This piece of altered art is a one-of-a-kind, collaged vintage postcard circa 1903, with original stamps and handwritten message in beautiful, oldstyle penmanship. The bird is handcut from a 1912 Swiss, zoological guide. It is “mounted” on a cardboard holder that was in a album of French postcards circa 1920s. These ephemera are all original ephemera and not reproductions. Mounted, this piece measures: 8″ x 5 1/2″ (20cm x 13 1.2 cm). The postcard alone measures 5 1/2″ x 3 1/2″ (14cm x 9cm).
£25 plus £3 [read more]
On the island of Skomer, off the coast of Wales, is the largest population of Manx Shearwaters in the world. Under cover of the middle of the night, they fly in from the sea where they have been feeding. Hundreds of thousands of birds go hell for leather into the safety of their underground burrows. In the morning, the paths of Skomer are littered with the occasional bodies, or what is left of them, of the unlucky ones who didn’t make it but instead fell prey to the Greater Black Back Gulls who feed on them. All that is left is a pair of wings on a path and they fascinate me. They are the most striking memento mori – reminders that we must die – that I have ever seen (and I’m a gal who likes a good memento mori). So a typical morning on Skomer is: get up, have some coffee, hike, hike, hike, and oh, hey, remember that we must die: thanks guys, got it. And strangely, these visceral tokens of life and how quickly and randomly it is snuffed out are so lovely and unlikely.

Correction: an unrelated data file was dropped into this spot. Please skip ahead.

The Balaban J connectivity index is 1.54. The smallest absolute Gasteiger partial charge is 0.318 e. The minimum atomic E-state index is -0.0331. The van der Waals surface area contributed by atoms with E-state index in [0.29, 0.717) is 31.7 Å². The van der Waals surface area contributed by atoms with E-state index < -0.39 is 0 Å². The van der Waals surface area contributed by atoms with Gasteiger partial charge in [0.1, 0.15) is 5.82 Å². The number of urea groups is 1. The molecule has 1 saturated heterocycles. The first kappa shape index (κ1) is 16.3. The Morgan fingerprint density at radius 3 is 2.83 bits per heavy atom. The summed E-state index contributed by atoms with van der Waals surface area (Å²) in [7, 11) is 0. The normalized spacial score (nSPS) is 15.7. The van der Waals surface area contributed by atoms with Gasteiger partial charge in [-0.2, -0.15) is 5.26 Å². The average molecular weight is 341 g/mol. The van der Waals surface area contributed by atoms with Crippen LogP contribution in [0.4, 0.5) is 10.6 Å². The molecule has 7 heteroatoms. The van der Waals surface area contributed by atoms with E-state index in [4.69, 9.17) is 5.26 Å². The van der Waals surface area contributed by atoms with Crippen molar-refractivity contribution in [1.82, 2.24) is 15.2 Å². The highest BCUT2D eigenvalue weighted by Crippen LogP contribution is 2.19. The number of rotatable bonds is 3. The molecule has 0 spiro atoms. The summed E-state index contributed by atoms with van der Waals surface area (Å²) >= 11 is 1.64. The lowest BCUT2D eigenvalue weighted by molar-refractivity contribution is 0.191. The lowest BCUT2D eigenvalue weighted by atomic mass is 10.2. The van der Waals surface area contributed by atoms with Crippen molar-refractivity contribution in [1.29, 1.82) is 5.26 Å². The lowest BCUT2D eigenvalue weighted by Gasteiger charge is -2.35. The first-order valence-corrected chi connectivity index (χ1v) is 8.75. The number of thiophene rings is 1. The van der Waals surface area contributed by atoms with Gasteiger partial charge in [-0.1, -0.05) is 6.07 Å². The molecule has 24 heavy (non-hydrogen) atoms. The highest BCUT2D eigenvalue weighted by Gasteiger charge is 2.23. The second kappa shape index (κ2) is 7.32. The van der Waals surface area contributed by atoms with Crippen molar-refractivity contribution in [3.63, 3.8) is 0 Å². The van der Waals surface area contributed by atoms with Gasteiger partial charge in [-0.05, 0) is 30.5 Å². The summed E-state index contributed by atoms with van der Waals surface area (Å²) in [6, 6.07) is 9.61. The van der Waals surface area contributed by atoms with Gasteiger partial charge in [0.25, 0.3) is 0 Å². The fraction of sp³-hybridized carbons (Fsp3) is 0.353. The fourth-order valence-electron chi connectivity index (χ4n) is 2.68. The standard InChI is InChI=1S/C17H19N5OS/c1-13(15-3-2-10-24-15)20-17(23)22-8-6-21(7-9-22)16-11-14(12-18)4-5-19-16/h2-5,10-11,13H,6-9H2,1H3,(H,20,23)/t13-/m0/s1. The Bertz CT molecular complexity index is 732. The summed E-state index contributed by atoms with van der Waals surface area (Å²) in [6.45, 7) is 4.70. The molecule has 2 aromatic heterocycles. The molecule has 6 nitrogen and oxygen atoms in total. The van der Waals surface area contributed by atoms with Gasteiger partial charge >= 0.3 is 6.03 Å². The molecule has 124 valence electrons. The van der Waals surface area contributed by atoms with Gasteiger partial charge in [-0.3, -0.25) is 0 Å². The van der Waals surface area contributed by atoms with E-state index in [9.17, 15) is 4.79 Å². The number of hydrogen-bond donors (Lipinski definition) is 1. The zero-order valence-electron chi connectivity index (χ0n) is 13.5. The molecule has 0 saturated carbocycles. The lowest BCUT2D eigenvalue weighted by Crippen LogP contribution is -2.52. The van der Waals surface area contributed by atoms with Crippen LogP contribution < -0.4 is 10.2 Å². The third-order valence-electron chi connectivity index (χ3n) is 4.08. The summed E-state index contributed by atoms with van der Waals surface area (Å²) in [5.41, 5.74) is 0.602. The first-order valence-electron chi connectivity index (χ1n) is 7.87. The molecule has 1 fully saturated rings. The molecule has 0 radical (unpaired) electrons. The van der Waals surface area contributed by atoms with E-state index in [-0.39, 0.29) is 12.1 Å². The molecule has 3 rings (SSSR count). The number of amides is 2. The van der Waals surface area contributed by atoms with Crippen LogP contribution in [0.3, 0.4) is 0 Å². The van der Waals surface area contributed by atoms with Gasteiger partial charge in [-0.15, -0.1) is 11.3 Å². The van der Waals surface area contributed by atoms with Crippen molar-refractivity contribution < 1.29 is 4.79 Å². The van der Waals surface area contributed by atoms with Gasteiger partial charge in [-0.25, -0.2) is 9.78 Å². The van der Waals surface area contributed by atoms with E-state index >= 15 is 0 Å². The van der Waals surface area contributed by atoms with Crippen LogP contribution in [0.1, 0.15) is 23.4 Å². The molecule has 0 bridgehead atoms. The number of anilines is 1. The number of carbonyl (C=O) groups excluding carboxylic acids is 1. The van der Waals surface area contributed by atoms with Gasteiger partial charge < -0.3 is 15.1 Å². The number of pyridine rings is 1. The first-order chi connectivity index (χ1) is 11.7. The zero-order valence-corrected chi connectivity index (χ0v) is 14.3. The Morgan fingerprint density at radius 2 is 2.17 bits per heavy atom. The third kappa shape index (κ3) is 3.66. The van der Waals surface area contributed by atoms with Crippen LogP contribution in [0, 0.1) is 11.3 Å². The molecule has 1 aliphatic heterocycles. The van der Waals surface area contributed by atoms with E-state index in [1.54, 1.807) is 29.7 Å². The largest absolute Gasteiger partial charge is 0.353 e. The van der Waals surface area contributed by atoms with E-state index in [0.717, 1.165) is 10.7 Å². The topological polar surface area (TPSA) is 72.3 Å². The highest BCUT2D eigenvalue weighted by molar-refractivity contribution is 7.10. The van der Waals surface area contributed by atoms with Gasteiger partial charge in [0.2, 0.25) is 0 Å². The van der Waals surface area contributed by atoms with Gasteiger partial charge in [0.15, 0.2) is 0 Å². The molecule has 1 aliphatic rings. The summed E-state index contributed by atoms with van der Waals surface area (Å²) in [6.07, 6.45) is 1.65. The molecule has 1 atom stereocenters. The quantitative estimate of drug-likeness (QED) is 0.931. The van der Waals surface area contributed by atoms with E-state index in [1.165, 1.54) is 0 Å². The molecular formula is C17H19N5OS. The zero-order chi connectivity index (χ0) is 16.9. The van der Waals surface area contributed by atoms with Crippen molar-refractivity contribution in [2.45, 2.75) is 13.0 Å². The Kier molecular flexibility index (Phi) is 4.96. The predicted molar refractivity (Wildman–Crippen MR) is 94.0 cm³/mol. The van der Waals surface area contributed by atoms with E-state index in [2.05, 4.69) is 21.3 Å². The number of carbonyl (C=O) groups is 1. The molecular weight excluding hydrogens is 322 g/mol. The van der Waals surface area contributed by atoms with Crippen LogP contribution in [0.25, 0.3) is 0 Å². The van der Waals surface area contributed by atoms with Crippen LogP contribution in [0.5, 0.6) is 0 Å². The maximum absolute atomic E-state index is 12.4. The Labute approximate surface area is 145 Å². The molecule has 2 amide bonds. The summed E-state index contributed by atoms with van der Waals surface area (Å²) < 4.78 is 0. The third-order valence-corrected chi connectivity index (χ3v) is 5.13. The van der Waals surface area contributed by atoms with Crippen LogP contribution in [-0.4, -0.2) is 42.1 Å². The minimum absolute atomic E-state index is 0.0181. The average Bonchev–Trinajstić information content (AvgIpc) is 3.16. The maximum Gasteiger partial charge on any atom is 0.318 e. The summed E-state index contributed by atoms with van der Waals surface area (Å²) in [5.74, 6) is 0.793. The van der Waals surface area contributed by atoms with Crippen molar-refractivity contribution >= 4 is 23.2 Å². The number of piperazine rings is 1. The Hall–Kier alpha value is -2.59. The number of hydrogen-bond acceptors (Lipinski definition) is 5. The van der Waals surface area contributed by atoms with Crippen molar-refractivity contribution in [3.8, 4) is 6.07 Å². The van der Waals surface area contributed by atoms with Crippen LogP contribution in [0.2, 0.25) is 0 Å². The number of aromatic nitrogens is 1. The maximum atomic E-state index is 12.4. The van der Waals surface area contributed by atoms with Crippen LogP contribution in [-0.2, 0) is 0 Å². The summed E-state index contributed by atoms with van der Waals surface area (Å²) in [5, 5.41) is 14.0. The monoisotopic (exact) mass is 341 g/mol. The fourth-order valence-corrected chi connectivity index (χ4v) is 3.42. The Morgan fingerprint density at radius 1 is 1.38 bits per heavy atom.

From my post on Skomer:
The next morning, paths around the island are [read more]
“The sea pronounces something, over and over, in a hoarse whisper; I cannot quite make it out. But God knows I have tried.” – Annie Dillard, Teaching a Stone to Talk
I wish I could subtitle this: “It Can’t Always be Paris,” because as a rule, my love of travel takes me to cities, ones that I’ve fantasized about my whole life. To museums, churches, cafes, and copious amounts of people watching, opera going, and pastry eating. Nothing wrong with that. It’s just that, more and more I find myself drawn to places off the beaten track, looking for something you can’t find at the end of a subway ride. More and more I go in search of a different kind of church, a different type of watching.
Last week marked my third stay on Skomer, an island off the coast of southwest Wales. It is a place of pronounced beauty and mystery, wild in locale – it can be reached only by boat – and demeanour, if an island can be said to have such a thing. While humans have lived on Skomer for thousands of years – remnants of an Iron Age community are still strewn about the island, [read more]